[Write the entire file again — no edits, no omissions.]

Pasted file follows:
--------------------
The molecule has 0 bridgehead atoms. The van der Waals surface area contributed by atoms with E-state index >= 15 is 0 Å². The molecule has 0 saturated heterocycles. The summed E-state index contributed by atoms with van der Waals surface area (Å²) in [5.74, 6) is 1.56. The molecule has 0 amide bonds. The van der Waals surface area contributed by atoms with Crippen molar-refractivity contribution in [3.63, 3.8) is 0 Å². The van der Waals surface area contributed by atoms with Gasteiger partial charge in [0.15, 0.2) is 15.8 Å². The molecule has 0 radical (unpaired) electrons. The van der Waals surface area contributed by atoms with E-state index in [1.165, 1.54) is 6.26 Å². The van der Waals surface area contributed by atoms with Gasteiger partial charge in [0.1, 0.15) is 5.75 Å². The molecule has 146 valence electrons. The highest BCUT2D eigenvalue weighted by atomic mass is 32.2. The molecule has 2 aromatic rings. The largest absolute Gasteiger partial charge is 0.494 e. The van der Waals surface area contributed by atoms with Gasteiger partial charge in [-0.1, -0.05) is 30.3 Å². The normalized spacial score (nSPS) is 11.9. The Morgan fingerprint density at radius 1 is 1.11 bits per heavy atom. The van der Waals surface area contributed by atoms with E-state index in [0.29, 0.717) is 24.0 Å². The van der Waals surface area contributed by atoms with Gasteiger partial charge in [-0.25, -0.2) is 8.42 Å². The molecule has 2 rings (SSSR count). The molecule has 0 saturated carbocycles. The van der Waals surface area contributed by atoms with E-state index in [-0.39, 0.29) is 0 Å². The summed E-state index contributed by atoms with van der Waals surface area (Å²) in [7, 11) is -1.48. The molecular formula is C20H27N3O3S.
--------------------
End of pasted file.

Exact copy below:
The molecule has 0 bridgehead atoms. The van der Waals surface area contributed by atoms with E-state index >= 15 is 0 Å². The molecule has 0 saturated heterocycles. The summed E-state index contributed by atoms with van der Waals surface area (Å²) in [5.74, 6) is 1.56. The molecule has 0 amide bonds. The van der Waals surface area contributed by atoms with Crippen molar-refractivity contribution in [3.63, 3.8) is 0 Å². The van der Waals surface area contributed by atoms with Gasteiger partial charge in [0.15, 0.2) is 15.8 Å². The molecule has 0 radical (unpaired) electrons. The van der Waals surface area contributed by atoms with E-state index in [1.165, 1.54) is 6.26 Å². The van der Waals surface area contributed by atoms with Gasteiger partial charge in [0.1, 0.15) is 5.75 Å². The molecule has 146 valence electrons. The highest BCUT2D eigenvalue weighted by atomic mass is 32.2. The molecule has 2 aromatic rings. The largest absolute Gasteiger partial charge is 0.494 e. The van der Waals surface area contributed by atoms with Gasteiger partial charge in [-0.1, -0.05) is 30.3 Å². The normalized spacial score (nSPS) is 11.9. The Morgan fingerprint density at radius 1 is 1.11 bits per heavy atom. The van der Waals surface area contributed by atoms with E-state index in [0.29, 0.717) is 24.0 Å². The van der Waals surface area contributed by atoms with Gasteiger partial charge in [-0.25, -0.2) is 8.42 Å². The molecule has 2 rings (SSSR count). The molecule has 0 saturated carbocycles. The van der Waals surface area contributed by atoms with E-state index in [-0.39, 0.29) is 0 Å². The summed E-state index contributed by atoms with van der Waals surface area (Å²) in [7, 11) is -1.48. The molecular formula is C20H27N3O3S.